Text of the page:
Lily’s The Cat’s Leukemia (FeLV)


felv

Lily was snow white, a sweet 11-month-old kitten found hanging out in my sister’s front yard. She was very skinny and in desperate need of care, but I already had a cat. Besides, I felt Lily had already chosen her new home and human companion – my great niece, Amanda.

Lily was taken to the vet where she received a vaccine for feline leukemia virus (FeLV), on two separate occasions. She was not tested for the disease, despite the fact she had been living outside for almost a year before Amanda adopted her. The vet did not offer the testing nor explain the repercussions of FeLV to Lily’s family. They went home believing they had done everything necessary for Lily’s health.

When Lily began suffering from a variety of ailments, Amanda and her family took her to a second veterinarian who gave her yet another FeLV vaccine, again without testing her. Later, when Lily was unable to hold her food, he suggested testing for FeLV but did not recommend it since she had already been vaccinated. He finally did the test when they took Lily back to him again, sicker than before. Amanda was surprised and saddened to learn her precious Lily was in the advanced stages of FeLV.

She learned too late that kittens from mothers infected with FeLV are born with the disease. Many cats can live with it for two to three years before symptoms appear. These symptoms may include loss of appetite, poor coat condition, infections of the skin or bladder, respiratory tract problems, seizures, swollen lymph nodes, skin lesions, fatigue, fever, weight loss, litter box avoidance, poor grooming, recurring bacterial and viral illnesses, anemia, diarrhea and jaundice.

Lily was only three years old when Amanda had to have her euthanized. Her last day was very hard on her devoted family, but they have the consolation of knowing she enjoyed three years in a loving home instead of being left alone in the wild. Her illness and passing also taught them a lot about FeLV. I asked Amanda to share what she learned from Lily’s short life, and what she loved best about her feline friend.

How did FeLV change Lily?

“We didn’t know she had it until she developed cancer symptoms. She wasn’t herself and became less playful. She had a hard time jumping and often didn’t have any balance. She seemed depressed and had no energy. She stopped meowing and purring. She acted as if I was hurting her when I picked her up. All she could do was eat and sleep. Then she stopped eating and cleaning herself. Putting her to sleep was the hardest thing I’ve ever had to do. But I made the decision so she would be at peace and no longer in any pain.”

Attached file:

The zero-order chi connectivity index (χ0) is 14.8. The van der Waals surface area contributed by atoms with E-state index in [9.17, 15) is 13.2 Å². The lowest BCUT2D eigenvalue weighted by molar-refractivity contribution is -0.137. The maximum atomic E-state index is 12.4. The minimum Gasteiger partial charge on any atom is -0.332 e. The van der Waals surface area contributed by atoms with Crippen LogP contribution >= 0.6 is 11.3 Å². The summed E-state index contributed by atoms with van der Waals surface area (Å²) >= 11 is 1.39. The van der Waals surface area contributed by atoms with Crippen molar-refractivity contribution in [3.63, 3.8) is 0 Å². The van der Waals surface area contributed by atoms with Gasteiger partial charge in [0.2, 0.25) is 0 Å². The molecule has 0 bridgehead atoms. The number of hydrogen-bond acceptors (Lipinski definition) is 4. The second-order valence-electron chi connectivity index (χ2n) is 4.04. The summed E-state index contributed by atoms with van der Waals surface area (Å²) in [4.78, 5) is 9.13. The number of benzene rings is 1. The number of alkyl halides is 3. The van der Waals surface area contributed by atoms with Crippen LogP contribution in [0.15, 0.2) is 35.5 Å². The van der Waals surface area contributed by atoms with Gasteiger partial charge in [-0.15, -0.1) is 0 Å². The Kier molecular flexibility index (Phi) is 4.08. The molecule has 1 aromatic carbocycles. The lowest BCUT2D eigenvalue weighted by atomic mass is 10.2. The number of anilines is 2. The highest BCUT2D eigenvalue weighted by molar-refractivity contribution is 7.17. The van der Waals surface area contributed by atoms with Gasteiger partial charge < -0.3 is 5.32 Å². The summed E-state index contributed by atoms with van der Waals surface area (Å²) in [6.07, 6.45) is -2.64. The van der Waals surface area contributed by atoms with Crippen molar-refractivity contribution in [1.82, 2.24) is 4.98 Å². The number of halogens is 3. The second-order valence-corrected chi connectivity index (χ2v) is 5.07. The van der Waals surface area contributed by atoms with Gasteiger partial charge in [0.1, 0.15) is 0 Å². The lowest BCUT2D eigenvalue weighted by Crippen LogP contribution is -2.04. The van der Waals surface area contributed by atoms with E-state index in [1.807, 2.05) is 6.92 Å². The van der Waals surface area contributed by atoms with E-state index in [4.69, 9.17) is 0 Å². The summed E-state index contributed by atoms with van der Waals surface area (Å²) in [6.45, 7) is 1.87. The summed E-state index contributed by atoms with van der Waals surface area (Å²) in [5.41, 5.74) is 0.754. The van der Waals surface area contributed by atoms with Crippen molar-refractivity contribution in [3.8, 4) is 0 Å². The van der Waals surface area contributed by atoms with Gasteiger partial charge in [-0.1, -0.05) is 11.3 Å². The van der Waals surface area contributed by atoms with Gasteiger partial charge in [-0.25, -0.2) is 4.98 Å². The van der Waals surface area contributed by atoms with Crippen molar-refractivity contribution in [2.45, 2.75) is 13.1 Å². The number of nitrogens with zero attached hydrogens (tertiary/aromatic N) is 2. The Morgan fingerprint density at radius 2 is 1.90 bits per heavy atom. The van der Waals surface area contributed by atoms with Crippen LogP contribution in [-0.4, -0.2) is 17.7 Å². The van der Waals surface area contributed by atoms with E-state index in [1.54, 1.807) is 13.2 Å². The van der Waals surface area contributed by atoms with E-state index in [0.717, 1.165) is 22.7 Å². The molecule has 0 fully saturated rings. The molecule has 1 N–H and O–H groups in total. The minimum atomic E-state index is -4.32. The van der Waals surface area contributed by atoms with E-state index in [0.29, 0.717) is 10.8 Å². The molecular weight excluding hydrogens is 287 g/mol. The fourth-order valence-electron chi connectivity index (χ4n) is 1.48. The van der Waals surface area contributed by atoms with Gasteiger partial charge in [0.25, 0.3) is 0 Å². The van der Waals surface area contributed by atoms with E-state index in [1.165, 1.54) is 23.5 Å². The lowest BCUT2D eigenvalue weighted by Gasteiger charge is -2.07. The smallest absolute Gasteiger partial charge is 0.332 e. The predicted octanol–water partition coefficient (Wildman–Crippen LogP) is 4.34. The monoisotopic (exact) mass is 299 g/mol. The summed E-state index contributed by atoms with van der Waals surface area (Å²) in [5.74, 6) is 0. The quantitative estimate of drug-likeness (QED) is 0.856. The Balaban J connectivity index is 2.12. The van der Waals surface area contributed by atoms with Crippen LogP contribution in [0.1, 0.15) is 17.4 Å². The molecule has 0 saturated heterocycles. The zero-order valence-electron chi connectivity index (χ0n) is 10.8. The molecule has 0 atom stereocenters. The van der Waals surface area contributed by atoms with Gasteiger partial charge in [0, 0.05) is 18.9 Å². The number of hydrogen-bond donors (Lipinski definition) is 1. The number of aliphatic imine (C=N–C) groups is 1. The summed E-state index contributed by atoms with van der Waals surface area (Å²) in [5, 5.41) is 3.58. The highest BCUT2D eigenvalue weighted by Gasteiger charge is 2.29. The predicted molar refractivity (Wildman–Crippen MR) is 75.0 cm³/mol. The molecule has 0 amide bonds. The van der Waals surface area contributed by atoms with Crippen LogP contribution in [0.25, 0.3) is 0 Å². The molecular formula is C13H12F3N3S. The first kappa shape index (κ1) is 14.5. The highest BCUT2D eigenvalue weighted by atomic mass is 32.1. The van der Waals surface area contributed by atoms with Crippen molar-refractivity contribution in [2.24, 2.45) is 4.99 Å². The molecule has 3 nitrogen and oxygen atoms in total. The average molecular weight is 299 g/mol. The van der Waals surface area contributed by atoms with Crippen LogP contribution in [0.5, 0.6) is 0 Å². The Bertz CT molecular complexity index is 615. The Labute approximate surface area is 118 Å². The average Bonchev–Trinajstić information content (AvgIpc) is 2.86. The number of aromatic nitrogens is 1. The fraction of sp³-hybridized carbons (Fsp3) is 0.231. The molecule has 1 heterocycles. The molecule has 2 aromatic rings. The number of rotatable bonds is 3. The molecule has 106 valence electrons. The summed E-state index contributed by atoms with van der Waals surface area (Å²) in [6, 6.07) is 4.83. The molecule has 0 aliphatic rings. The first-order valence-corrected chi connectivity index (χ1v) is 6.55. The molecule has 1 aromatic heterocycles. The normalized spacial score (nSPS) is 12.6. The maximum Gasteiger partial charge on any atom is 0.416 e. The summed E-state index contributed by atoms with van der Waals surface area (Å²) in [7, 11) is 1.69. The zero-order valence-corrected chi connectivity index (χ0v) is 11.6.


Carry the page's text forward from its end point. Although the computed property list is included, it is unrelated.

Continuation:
What do you want others to know about FeLV?

“Become better educated about this contagious disease and what the cat has to go through as well as how expensive it is to treat. I wish all veterinarians, animal shelters and rescues would recommend and/or offer FeLV testing. Then cats wouldn’t have to suffer and people wouldn’t have to go through all that heartache and financial stress.”

Amanda adds that anyone adopting a cat should ask their veterinarian to test for both FeLV and and Feline Immunodeficiency Virus (FIV). FIV is in the same retrovirus family as FeLV, and both viruses kill silently and slowly. Amanda’s family learned the hard way that vaccinations will not help a cat that is already infected.

What are your fondest memories of Lily?

“She loved to play hide and seek. She would run up the stairs and peek around the corner to see if I knew where she was, then hide under the bed and grab my foot. Another time, after a rain, it took me a while to get her inside. She was soaking wet, but she let me dry her off with a towel. She was so adorable and purred the whole time. When I was done, she licked my hand as if to thank me. I also loved how she’d come running every time I shook her treat container, and how she would meow and paw at the bag until I gave her one.

“She was my baby. She always made me smile. I looked forward to seeing her every day. She was the sweetest, kindest, most loving and playful cat I’ve ever known. She was more than just a ‘pet’. Lily was my best friend. She will always be in my heart and I will always love and miss her. I wish I could have had more time with her.”

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